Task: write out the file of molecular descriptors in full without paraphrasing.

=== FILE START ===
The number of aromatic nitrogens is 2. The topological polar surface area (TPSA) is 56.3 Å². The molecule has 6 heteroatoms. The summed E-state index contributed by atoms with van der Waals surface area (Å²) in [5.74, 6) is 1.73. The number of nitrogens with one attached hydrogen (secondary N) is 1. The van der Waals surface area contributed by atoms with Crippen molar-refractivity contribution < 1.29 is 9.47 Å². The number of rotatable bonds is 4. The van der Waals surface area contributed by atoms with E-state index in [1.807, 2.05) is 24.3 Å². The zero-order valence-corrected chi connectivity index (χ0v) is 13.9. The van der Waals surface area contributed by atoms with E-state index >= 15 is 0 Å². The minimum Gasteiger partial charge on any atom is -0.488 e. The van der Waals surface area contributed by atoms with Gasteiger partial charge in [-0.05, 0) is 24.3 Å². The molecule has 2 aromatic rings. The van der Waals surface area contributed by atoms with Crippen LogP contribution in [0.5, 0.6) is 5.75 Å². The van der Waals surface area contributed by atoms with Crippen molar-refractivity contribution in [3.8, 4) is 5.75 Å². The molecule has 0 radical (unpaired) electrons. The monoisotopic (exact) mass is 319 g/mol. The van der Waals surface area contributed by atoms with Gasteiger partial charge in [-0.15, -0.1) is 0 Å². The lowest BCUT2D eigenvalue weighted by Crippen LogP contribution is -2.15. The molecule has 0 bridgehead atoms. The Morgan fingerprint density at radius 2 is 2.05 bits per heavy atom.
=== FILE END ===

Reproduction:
The number of aromatic nitrogens is 2. The topological polar surface area (TPSA) is 56.3 Å². The molecule has 6 heteroatoms. The summed E-state index contributed by atoms with van der Waals surface area (Å²) in [5.74, 6) is 1.73. The number of nitrogens with one attached hydrogen (secondary N) is 1. The van der Waals surface area contributed by atoms with Crippen molar-refractivity contribution < 1.29 is 9.47 Å². The number of rotatable bonds is 4. The van der Waals surface area contributed by atoms with E-state index in [1.807, 2.05) is 24.3 Å². The zero-order valence-corrected chi connectivity index (χ0v) is 13.9. The van der Waals surface area contributed by atoms with E-state index >= 15 is 0 Å². The minimum Gasteiger partial charge on any atom is -0.488 e. The van der Waals surface area contributed by atoms with Gasteiger partial charge in [-0.05, 0) is 24.3 Å². The molecule has 2 aromatic rings. The van der Waals surface area contributed by atoms with Crippen LogP contribution in [0.5, 0.6) is 5.75 Å². The van der Waals surface area contributed by atoms with Crippen molar-refractivity contribution in [3.8, 4) is 5.75 Å². The molecule has 0 radical (unpaired) electrons. The monoisotopic (exact) mass is 319 g/mol. The van der Waals surface area contributed by atoms with Gasteiger partial charge in [-0.15, -0.1) is 0 Å². The lowest BCUT2D eigenvalue weighted by Crippen LogP contribution is -2.15. The molecule has 0 bridgehead atoms. The Morgan fingerprint density at radius 2 is 2.05 bits per heavy atom.